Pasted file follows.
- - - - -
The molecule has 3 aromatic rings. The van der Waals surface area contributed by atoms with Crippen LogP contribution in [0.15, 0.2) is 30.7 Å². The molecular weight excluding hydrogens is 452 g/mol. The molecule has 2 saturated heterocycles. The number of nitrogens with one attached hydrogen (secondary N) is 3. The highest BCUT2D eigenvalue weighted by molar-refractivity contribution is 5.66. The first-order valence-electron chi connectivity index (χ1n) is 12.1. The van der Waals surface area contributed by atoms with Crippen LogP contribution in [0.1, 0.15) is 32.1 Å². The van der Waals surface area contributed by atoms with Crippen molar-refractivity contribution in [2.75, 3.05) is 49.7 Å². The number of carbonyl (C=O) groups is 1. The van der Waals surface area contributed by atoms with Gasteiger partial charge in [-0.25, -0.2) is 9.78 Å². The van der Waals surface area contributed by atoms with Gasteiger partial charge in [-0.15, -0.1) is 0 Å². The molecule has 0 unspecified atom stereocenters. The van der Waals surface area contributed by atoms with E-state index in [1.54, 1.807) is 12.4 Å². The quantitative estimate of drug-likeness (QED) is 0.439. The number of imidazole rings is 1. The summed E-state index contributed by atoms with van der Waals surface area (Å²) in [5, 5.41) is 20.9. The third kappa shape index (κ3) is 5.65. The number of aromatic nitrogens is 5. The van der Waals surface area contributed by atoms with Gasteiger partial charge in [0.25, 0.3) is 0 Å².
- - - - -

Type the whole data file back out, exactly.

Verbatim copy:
The molecule has 3 aromatic rings. The van der Waals surface area contributed by atoms with Crippen LogP contribution in [0.15, 0.2) is 30.7 Å². The molecular weight excluding hydrogens is 452 g/mol. The molecule has 2 saturated heterocycles. The number of nitrogens with one attached hydrogen (secondary N) is 3. The highest BCUT2D eigenvalue weighted by molar-refractivity contribution is 5.66. The first-order valence-electron chi connectivity index (χ1n) is 12.1. The van der Waals surface area contributed by atoms with Crippen LogP contribution in [0.1, 0.15) is 32.1 Å². The van der Waals surface area contributed by atoms with Crippen molar-refractivity contribution in [2.75, 3.05) is 49.7 Å². The number of carbonyl (C=O) groups is 1. The van der Waals surface area contributed by atoms with Gasteiger partial charge in [-0.25, -0.2) is 9.78 Å². The van der Waals surface area contributed by atoms with Gasteiger partial charge in [-0.15, -0.1) is 0 Å². The molecule has 0 unspecified atom stereocenters. The van der Waals surface area contributed by atoms with E-state index in [1.54, 1.807) is 12.4 Å². The quantitative estimate of drug-likeness (QED) is 0.439. The number of imidazole rings is 1. The summed E-state index contributed by atoms with van der Waals surface area (Å²) in [5, 5.41) is 20.9. The third kappa shape index (κ3) is 5.65. The number of aromatic nitrogens is 5. The van der Waals surface area contributed by atoms with Gasteiger partial charge in [0.25, 0.3) is 0 Å².